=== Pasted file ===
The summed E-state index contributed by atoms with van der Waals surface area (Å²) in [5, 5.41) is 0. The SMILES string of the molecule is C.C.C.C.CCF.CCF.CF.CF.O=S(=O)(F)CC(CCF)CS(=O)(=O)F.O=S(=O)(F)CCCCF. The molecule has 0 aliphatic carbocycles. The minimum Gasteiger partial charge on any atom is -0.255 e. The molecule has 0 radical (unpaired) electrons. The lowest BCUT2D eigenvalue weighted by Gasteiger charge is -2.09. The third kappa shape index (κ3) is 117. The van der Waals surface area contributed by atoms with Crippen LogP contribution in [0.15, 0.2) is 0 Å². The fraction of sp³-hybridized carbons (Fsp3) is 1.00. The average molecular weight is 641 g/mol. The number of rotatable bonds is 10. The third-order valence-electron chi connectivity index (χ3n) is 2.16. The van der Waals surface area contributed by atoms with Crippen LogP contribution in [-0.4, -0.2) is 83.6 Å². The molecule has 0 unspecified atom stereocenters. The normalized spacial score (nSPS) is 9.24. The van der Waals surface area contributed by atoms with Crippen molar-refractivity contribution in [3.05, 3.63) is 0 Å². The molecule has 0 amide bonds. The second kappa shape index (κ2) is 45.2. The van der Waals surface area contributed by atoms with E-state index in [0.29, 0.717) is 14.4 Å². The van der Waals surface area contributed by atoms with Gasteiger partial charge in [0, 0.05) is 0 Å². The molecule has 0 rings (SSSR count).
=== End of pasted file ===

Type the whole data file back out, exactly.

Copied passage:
The summed E-state index contributed by atoms with van der Waals surface area (Å²) in [5, 5.41) is 0. The SMILES string of the molecule is C.C.C.C.CCF.CCF.CF.CF.O=S(=O)(F)CC(CCF)CS(=O)(=O)F.O=S(=O)(F)CCCCF. The molecule has 0 aliphatic carbocycles. The minimum Gasteiger partial charge on any atom is -0.255 e. The molecule has 0 radical (unpaired) electrons. The lowest BCUT2D eigenvalue weighted by Gasteiger charge is -2.09. The third kappa shape index (κ3) is 117. The van der Waals surface area contributed by atoms with Crippen LogP contribution in [0.15, 0.2) is 0 Å². The fraction of sp³-hybridized carbons (Fsp3) is 1.00. The average molecular weight is 641 g/mol. The number of rotatable bonds is 10. The third-order valence-electron chi connectivity index (χ3n) is 2.16. The van der Waals surface area contributed by atoms with Crippen LogP contribution in [-0.4, -0.2) is 83.6 Å². The molecule has 0 unspecified atom stereocenters. The normalized spacial score (nSPS) is 9.24. The van der Waals surface area contributed by atoms with Crippen molar-refractivity contribution in [3.05, 3.63) is 0 Å². The molecule has 0 amide bonds. The second kappa shape index (κ2) is 45.2. The van der Waals surface area contributed by atoms with E-state index in [0.29, 0.717) is 14.4 Å². The van der Waals surface area contributed by atoms with Gasteiger partial charge in [0, 0.05) is 0 Å². The molecule has 0 rings (SSSR count).